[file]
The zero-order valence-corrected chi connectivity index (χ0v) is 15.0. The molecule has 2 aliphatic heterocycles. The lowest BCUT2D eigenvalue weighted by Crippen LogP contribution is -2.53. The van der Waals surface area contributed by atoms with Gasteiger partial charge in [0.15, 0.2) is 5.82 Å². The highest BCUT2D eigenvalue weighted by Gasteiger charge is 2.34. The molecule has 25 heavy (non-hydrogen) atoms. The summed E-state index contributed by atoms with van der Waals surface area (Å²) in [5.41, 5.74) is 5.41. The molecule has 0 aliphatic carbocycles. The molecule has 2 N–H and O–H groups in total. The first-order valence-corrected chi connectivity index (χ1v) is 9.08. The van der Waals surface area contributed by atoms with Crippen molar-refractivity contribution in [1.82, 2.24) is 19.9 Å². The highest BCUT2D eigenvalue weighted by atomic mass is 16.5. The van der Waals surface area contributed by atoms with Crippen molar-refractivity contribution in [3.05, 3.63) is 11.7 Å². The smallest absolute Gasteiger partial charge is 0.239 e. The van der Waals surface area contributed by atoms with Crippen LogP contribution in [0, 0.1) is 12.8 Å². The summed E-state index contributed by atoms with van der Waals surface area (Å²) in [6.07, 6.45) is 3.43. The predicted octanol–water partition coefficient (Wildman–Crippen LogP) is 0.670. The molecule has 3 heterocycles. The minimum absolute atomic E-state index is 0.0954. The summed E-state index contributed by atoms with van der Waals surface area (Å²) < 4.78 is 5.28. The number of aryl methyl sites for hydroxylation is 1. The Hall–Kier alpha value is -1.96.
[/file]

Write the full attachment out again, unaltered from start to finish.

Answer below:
The zero-order valence-corrected chi connectivity index (χ0v) is 15.0. The molecule has 2 aliphatic heterocycles. The lowest BCUT2D eigenvalue weighted by Crippen LogP contribution is -2.53. The van der Waals surface area contributed by atoms with Gasteiger partial charge in [0.15, 0.2) is 5.82 Å². The highest BCUT2D eigenvalue weighted by Gasteiger charge is 2.34. The molecule has 25 heavy (non-hydrogen) atoms. The summed E-state index contributed by atoms with van der Waals surface area (Å²) in [5.41, 5.74) is 5.41. The molecule has 0 aliphatic carbocycles. The molecule has 2 N–H and O–H groups in total. The first-order valence-corrected chi connectivity index (χ1v) is 9.08. The van der Waals surface area contributed by atoms with Crippen molar-refractivity contribution in [1.82, 2.24) is 19.9 Å². The highest BCUT2D eigenvalue weighted by atomic mass is 16.5. The van der Waals surface area contributed by atoms with Crippen molar-refractivity contribution in [3.05, 3.63) is 11.7 Å². The smallest absolute Gasteiger partial charge is 0.239 e. The van der Waals surface area contributed by atoms with Crippen LogP contribution in [0, 0.1) is 12.8 Å². The summed E-state index contributed by atoms with van der Waals surface area (Å²) in [6.07, 6.45) is 3.43. The predicted octanol–water partition coefficient (Wildman–Crippen LogP) is 0.670. The molecule has 3 heterocycles. The minimum absolute atomic E-state index is 0.0954. The summed E-state index contributed by atoms with van der Waals surface area (Å²) < 4.78 is 5.28. The number of aryl methyl sites for hydroxylation is 1. The Hall–Kier alpha value is -1.96.